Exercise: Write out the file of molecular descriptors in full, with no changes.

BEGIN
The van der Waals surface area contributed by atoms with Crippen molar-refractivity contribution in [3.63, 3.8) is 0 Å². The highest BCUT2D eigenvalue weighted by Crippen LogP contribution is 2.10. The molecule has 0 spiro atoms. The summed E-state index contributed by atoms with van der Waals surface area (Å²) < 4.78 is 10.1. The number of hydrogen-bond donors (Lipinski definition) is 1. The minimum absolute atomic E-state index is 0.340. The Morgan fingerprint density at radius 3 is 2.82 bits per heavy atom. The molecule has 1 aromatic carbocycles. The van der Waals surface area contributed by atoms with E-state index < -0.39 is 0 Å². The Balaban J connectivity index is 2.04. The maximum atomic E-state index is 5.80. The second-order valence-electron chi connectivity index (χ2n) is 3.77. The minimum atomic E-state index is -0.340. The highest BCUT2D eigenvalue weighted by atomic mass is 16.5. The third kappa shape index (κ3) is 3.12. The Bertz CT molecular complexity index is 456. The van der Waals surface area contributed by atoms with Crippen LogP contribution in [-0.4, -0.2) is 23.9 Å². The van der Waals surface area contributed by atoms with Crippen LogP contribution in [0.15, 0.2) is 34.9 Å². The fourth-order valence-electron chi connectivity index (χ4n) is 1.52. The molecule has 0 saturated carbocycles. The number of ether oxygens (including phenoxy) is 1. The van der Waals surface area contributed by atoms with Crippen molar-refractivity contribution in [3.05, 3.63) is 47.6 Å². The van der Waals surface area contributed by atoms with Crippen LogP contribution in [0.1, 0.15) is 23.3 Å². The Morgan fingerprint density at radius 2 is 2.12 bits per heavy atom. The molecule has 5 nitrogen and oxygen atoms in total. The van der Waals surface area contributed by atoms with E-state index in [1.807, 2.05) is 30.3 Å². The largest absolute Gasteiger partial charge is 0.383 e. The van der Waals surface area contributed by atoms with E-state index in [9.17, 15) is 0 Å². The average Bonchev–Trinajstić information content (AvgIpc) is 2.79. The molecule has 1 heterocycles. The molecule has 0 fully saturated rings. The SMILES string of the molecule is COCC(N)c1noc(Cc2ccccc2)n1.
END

The van der Waals surface area contributed by atoms with Crippen molar-refractivity contribution in [3.63, 3.8) is 0 Å². The highest BCUT2D eigenvalue weighted by Crippen LogP contribution is 2.10. The molecule has 0 spiro atoms. The summed E-state index contributed by atoms with van der Waals surface area (Å²) < 4.78 is 10.1. The number of hydrogen-bond donors (Lipinski definition) is 1. The minimum absolute atomic E-state index is 0.340. The Morgan fingerprint density at radius 3 is 2.82 bits per heavy atom. The molecule has 1 aromatic carbocycles. The van der Waals surface area contributed by atoms with E-state index < -0.39 is 0 Å². The Balaban J connectivity index is 2.04. The maximum atomic E-state index is 5.80. The second-order valence-electron chi connectivity index (χ2n) is 3.77. The minimum atomic E-state index is -0.340. The highest BCUT2D eigenvalue weighted by atomic mass is 16.5. The third kappa shape index (κ3) is 3.12. The Bertz CT molecular complexity index is 456. The van der Waals surface area contributed by atoms with Crippen LogP contribution in [-0.4, -0.2) is 23.9 Å². The van der Waals surface area contributed by atoms with Crippen LogP contribution in [0.15, 0.2) is 34.9 Å². The fourth-order valence-electron chi connectivity index (χ4n) is 1.52. The molecule has 0 saturated carbocycles. The number of ether oxygens (including phenoxy) is 1. The van der Waals surface area contributed by atoms with Crippen molar-refractivity contribution in [3.05, 3.63) is 47.6 Å². The van der Waals surface area contributed by atoms with Crippen LogP contribution in [0.1, 0.15) is 23.3 Å². The Morgan fingerprint density at radius 2 is 2.12 bits per heavy atom. The molecule has 5 nitrogen and oxygen atoms in total. The van der Waals surface area contributed by atoms with E-state index in [1.807, 2.05) is 30.3 Å². The largest absolute Gasteiger partial charge is 0.383 e. The van der Waals surface area contributed by atoms with E-state index in [9.17, 15) is 0 Å². The average Bonchev–Trinajstić information content (AvgIpc) is 2.79. The molecule has 1 heterocycles. The molecule has 0 fully saturated rings. The SMILES string of the molecule is COCC(N)c1noc(Cc2ccccc2)n1.